In other words, that $100 million that seemed so easy to pass is essentially useless. It’s a pile of Leathermans (Leathermen?) doled out to help people build suspension bridges. Right idea, wrong tool.
Tax equity to the rescue
Enter tax equity. You have tax losses you can’t use. Other people (most often banks) have taxable income they would prefer not to pay taxes on. Thus, we have developed a framework wherein the bank agrees to pay you some money in exchange for your tax losses. You get more cash for your project, and they get to save money on their tax bill. Everyone wins, right?
For the most part, yes. Lots of renewable projects (not to mention other tax-credit-generating projects, like low-income housing) have been built with exactly this model, using tax equity to lower the total money needed from other sources to build the project. But here’s the rub: banks don’t do this unless they can make money at it. That doesn’t make them bad, of course, but it does mean that for every $1 of tax equity, less than $1 is actually going to the company building those solar panels.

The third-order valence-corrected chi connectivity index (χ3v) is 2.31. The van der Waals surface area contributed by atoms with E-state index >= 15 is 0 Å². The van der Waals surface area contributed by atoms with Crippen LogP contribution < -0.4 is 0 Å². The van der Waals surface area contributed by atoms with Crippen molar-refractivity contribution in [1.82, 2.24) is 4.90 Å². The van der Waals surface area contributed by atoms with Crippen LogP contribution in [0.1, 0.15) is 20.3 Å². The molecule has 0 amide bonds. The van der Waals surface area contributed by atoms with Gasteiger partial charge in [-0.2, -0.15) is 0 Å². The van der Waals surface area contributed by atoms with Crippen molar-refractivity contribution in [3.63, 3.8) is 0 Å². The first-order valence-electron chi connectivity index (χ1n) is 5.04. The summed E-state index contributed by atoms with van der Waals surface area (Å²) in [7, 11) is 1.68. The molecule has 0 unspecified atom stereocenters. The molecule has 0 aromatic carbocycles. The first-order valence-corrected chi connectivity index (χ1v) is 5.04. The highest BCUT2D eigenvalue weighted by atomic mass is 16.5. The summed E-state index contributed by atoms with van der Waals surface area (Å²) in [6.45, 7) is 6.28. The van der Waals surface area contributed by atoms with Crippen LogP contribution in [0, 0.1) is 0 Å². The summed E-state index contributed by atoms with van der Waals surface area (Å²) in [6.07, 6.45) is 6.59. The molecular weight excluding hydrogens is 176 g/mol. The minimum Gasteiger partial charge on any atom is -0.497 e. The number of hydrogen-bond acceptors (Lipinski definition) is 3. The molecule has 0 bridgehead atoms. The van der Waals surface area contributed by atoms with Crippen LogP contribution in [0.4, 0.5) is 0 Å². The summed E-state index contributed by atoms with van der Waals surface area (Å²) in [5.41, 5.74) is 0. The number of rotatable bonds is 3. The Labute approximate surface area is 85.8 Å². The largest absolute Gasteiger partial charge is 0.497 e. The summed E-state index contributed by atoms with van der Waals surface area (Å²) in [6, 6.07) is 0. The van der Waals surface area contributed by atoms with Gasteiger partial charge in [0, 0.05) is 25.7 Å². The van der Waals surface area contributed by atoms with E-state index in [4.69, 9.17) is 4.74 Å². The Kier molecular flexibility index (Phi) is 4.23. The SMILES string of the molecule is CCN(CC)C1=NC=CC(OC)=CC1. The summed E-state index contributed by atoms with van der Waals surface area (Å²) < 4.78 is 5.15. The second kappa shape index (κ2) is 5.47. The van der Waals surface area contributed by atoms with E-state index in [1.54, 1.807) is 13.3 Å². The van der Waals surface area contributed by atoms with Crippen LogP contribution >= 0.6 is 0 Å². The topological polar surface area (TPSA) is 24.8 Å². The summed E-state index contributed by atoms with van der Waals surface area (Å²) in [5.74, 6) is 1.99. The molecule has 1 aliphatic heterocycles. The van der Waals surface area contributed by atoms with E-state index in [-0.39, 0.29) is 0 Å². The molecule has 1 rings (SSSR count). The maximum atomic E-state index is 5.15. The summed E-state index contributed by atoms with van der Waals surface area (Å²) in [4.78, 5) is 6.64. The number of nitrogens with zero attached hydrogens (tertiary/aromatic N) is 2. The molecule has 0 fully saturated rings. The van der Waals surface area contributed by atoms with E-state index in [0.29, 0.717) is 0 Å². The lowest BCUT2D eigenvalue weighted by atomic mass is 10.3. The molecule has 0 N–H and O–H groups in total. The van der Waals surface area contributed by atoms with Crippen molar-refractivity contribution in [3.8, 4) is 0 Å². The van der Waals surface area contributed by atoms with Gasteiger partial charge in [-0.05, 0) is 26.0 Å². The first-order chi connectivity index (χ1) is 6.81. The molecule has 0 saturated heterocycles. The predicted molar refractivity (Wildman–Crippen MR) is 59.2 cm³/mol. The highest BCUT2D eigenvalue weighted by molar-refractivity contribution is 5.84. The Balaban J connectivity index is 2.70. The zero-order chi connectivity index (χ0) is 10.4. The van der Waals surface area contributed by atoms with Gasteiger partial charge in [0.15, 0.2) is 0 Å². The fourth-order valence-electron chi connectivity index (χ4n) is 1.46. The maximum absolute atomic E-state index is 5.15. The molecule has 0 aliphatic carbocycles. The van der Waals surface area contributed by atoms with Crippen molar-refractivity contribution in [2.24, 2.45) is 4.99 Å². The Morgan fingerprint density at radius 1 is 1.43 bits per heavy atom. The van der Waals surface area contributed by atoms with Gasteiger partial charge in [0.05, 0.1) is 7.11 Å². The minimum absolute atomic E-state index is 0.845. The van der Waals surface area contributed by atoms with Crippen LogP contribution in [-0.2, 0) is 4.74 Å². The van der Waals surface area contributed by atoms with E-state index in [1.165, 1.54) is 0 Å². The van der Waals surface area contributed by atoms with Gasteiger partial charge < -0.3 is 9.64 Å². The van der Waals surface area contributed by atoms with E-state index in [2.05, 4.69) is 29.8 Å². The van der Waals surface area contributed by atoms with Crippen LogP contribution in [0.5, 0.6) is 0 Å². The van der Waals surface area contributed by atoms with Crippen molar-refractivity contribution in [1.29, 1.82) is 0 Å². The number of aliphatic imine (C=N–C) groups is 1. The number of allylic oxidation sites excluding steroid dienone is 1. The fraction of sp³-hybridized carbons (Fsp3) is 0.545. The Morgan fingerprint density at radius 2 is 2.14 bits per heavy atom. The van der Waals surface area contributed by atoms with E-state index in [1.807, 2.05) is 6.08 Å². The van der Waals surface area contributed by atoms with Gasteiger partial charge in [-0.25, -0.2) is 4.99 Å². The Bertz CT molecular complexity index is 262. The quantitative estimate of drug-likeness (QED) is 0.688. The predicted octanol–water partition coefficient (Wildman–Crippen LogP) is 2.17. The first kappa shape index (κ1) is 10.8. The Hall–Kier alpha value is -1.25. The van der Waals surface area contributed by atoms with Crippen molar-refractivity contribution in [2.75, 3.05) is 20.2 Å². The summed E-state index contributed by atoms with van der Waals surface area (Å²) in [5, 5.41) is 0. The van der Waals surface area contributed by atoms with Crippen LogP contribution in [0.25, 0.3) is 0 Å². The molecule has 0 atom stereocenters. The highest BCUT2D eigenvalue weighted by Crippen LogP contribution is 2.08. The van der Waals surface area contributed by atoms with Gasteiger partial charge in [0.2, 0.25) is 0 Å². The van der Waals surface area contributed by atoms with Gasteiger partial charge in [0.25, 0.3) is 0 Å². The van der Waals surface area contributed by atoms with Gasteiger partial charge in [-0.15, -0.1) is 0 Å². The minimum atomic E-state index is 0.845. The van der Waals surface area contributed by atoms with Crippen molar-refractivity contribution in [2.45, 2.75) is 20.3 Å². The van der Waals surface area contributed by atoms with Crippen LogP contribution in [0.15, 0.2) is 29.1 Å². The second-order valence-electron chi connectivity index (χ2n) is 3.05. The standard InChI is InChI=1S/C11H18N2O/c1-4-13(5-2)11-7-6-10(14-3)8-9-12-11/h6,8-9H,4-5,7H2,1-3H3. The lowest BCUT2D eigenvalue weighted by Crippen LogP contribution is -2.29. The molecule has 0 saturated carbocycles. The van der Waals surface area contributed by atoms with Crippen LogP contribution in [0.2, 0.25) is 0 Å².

Let’s go back to our solar example. Still $1 million to build, 10 year depreciation, etc. But let’s also assume that the tax credit is providing $10,000/year to the project of tax credit. Tax equity deals are really complicated, but in that scenario, over 10 years, this project would generate something in the neighborhood of $1.2 million of total tax offsets (from credits, depreciation, and interest). Give those to a tax equity partner and they’ll pay you something like $600,000 up front for the savings. That’s nothing to sneeze at on a $1 million deal. But look at what’s happening from a policy perspective: something like 50% of the tax benefit goes to the company building the solar panel and 50% goes to the bank.
Put this more generally: the feds pass a $100 million tax credit bill, which pays $50 million to various green businesses and $50 million to banks.
I am in no way suggesting this is cause for some rabble rousing, damn-those-greedy-wall-streeters diatribe. The point here is much more substantive: we’re not getting much bang for our energy policy buck.